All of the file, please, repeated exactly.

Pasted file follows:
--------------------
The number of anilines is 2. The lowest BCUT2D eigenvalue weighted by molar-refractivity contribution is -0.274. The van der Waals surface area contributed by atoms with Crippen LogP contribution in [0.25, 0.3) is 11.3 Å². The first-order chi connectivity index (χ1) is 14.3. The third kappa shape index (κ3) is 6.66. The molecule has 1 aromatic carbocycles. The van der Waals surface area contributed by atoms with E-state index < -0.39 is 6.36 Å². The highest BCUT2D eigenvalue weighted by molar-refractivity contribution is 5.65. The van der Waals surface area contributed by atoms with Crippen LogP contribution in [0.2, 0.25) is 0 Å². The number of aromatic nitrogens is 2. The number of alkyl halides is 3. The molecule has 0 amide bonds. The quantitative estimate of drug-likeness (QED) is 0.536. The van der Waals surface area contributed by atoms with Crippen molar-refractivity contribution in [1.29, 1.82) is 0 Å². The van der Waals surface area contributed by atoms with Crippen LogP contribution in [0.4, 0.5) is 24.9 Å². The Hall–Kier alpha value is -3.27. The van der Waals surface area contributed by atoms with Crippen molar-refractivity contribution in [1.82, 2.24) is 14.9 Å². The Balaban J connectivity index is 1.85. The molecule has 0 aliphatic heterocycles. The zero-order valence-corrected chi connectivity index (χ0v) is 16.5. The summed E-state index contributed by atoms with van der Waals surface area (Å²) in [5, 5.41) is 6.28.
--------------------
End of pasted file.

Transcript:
The number of anilines is 2. The lowest BCUT2D eigenvalue weighted by molar-refractivity contribution is -0.274. The van der Waals surface area contributed by atoms with Crippen LogP contribution in [0.25, 0.3) is 11.3 Å². The first-order chi connectivity index (χ1) is 14.3. The third kappa shape index (κ3) is 6.66. The molecule has 1 aromatic carbocycles. The van der Waals surface area contributed by atoms with E-state index < -0.39 is 6.36 Å². The highest BCUT2D eigenvalue weighted by molar-refractivity contribution is 5.65. The van der Waals surface area contributed by atoms with Crippen LogP contribution in [0.2, 0.25) is 0 Å². The number of aromatic nitrogens is 2. The number of alkyl halides is 3. The molecule has 0 amide bonds. The quantitative estimate of drug-likeness (QED) is 0.536. The van der Waals surface area contributed by atoms with Crippen molar-refractivity contribution in [1.29, 1.82) is 0 Å². The van der Waals surface area contributed by atoms with Crippen LogP contribution in [0.4, 0.5) is 24.9 Å². The Hall–Kier alpha value is -3.27. The van der Waals surface area contributed by atoms with Crippen molar-refractivity contribution in [1.82, 2.24) is 14.9 Å². The Balaban J connectivity index is 1.85. The molecule has 0 aliphatic heterocycles. The zero-order valence-corrected chi connectivity index (χ0v) is 16.5. The summed E-state index contributed by atoms with van der Waals surface area (Å²) in [5, 5.41) is 6.28.